But … and it is a big but … human moderation means more resources and money put to the network. The paycheck for great curated content might, however, be less costly year to year than creative produced at far less frequency by an external agency.
Chances are, whatever software or service or method you develop and deliver today at least looks and seems like something done previously by another company.
That’s the case with social media visualizations that are pushed to public-facing screens. A company called LocaModa, in the mid-2000s, started pushing user generated content to digital signage and digital OOH screens – selling it as a service, and including such options as human moderation.
That company sought and received patents on its methodology, and since it was acquired by a larger firm, Monster Media, it has been asserting its intellectual property. It has been asking for licensing fees from companies that it says are doing essentially what LocaModa patented. In some cases, Monster is filing lawsuits.
Some companies, like Tint, have opted to settle. Others, like Enplug, say they don’t believe what they do infringes the patents.
Whatever the case, my advice would be to ask your service provider its point of view and status with respect to patent issues. There is no indication that, in this case, end-users are directly affected by these disputes. But in other digital signage software patent disputes – involving non-practising entities aka trolls – the lawyers have gone after the end-users as a way to coerce settlements from the software service providers.
For a great discussion about this, listen to this podcast episode with LocaModa founder Stephen Randall, who now works with Monster.
Just because it is live on the intertubes doesn’t mean all content rights are surrendered. It’s more complicated than that, particularly when it comes to images.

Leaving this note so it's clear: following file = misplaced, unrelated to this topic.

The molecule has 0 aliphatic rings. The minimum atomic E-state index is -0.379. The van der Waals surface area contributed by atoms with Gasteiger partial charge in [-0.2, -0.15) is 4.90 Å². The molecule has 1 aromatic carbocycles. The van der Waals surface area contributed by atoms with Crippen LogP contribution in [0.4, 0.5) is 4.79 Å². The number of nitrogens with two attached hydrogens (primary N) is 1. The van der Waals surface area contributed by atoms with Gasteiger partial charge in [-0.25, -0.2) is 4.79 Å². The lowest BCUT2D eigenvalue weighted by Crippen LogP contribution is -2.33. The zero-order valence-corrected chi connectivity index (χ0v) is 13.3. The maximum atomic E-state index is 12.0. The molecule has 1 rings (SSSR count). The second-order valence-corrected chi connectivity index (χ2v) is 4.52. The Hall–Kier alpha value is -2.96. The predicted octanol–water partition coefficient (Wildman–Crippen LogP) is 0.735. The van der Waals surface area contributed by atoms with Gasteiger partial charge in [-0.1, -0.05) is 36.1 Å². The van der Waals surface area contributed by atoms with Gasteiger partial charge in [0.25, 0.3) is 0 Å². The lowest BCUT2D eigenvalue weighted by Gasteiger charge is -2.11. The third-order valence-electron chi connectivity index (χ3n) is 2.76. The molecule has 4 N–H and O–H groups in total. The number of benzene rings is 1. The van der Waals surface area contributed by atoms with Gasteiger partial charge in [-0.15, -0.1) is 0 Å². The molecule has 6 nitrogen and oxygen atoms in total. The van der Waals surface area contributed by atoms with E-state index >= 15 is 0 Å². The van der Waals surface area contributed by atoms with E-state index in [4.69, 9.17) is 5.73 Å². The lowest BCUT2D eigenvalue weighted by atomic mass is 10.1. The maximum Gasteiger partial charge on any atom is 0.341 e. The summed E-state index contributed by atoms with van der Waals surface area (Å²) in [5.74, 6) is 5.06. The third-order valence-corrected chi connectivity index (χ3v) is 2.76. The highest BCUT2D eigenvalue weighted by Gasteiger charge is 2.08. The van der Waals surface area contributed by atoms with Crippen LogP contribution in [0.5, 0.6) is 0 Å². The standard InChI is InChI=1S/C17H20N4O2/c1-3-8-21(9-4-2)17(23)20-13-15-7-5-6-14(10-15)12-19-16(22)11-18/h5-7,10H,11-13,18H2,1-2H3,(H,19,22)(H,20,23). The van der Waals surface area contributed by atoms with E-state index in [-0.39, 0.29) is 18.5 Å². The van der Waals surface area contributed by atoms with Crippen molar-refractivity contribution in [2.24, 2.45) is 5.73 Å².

Tint has a very good primer up on its website on user generated content rights and permissions that is worth a read. It gets particularly thorny if a re-purposed post or image is used by a brand to help market a product and generate revenue.
It doesn’t, at all, mean, social media cannot be used. It just means it’s not the wild west.
What Are You Trying To Do?
Ask yourself, and ask your colleagues, why social media posts are being considered as part of the content mix on your digital signage screens.
Is social just seen as a cheap, steady source of fresh content? Or is there more to it?
Are you trying to better connect with your customers? With your employees?
Are you celebrating great work done in your community, in your venues?
Ask and answer the question Why? And then answer What sources would be used? Who will manage them? Where social messages should appear? And when they should run?
You want to have a clear sense as to why social is part of the content mix, and when and where it is best used. If social is just seen as a way to keep the screens fresh with content – with no real strategy about the content – have a rethink.
And do your research on best practises and legal implications.
Social media can really work in digital signage, but there’s a lot more to it than pointing at a hashtag or handle.
Dave Haynes is the founder and editor of Sixteen:Nine, an online publication that has followed the digital signage industry for some 14 years. Dave does strategic advisory consulting work for many end-users and vendors, and also writes for many of them. He’s based near Halifax, Nova Scotia, on Canada’s east coast.